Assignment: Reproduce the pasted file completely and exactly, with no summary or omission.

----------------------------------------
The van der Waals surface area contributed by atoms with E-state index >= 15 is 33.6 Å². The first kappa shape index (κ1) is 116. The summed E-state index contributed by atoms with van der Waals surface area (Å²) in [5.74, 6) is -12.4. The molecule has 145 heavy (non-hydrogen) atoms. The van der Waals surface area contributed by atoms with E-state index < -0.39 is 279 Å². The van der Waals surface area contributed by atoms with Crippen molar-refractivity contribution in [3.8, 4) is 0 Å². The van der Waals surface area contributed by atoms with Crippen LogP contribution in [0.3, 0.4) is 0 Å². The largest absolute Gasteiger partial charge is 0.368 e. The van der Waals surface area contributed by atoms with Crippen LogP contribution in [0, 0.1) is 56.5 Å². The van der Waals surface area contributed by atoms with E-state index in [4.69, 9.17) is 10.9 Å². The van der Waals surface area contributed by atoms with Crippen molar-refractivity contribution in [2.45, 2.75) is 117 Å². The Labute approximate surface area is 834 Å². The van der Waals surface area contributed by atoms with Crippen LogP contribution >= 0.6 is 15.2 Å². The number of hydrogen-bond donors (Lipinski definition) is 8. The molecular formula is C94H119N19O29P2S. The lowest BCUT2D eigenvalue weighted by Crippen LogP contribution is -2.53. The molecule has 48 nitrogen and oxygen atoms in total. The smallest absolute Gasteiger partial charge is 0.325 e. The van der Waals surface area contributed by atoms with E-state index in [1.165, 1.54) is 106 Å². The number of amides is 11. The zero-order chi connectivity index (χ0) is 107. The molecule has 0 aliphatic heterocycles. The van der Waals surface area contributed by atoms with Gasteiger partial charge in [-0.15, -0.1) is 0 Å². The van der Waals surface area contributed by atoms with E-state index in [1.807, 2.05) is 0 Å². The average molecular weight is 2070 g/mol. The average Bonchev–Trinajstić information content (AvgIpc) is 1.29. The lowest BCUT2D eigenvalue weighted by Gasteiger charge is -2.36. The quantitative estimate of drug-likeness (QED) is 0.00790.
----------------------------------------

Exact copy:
The van der Waals surface area contributed by atoms with E-state index >= 15 is 33.6 Å². The first kappa shape index (κ1) is 116. The summed E-state index contributed by atoms with van der Waals surface area (Å²) in [5.74, 6) is -12.4. The molecule has 145 heavy (non-hydrogen) atoms. The van der Waals surface area contributed by atoms with E-state index < -0.39 is 279 Å². The van der Waals surface area contributed by atoms with Crippen molar-refractivity contribution in [3.8, 4) is 0 Å². The van der Waals surface area contributed by atoms with Crippen LogP contribution in [0.3, 0.4) is 0 Å². The largest absolute Gasteiger partial charge is 0.368 e. The van der Waals surface area contributed by atoms with Crippen LogP contribution in [0, 0.1) is 56.5 Å². The van der Waals surface area contributed by atoms with E-state index in [4.69, 9.17) is 10.9 Å². The van der Waals surface area contributed by atoms with Crippen molar-refractivity contribution in [2.45, 2.75) is 117 Å². The Labute approximate surface area is 834 Å². The van der Waals surface area contributed by atoms with Crippen LogP contribution >= 0.6 is 15.2 Å². The number of hydrogen-bond donors (Lipinski definition) is 8. The molecular formula is C94H119N19O29P2S. The lowest BCUT2D eigenvalue weighted by Crippen LogP contribution is -2.53. The molecule has 48 nitrogen and oxygen atoms in total. The smallest absolute Gasteiger partial charge is 0.325 e. The van der Waals surface area contributed by atoms with E-state index in [1.165, 1.54) is 106 Å². The number of amides is 11. The zero-order chi connectivity index (χ0) is 107. The molecule has 0 aliphatic heterocycles. The van der Waals surface area contributed by atoms with Gasteiger partial charge in [-0.15, -0.1) is 0 Å². The van der Waals surface area contributed by atoms with E-state index in [1.807, 2.05) is 0 Å². The average molecular weight is 2070 g/mol. The average Bonchev–Trinajstić information content (AvgIpc) is 1.29. The lowest BCUT2D eigenvalue weighted by Gasteiger charge is -2.36. The quantitative estimate of drug-likeness (QED) is 0.00790.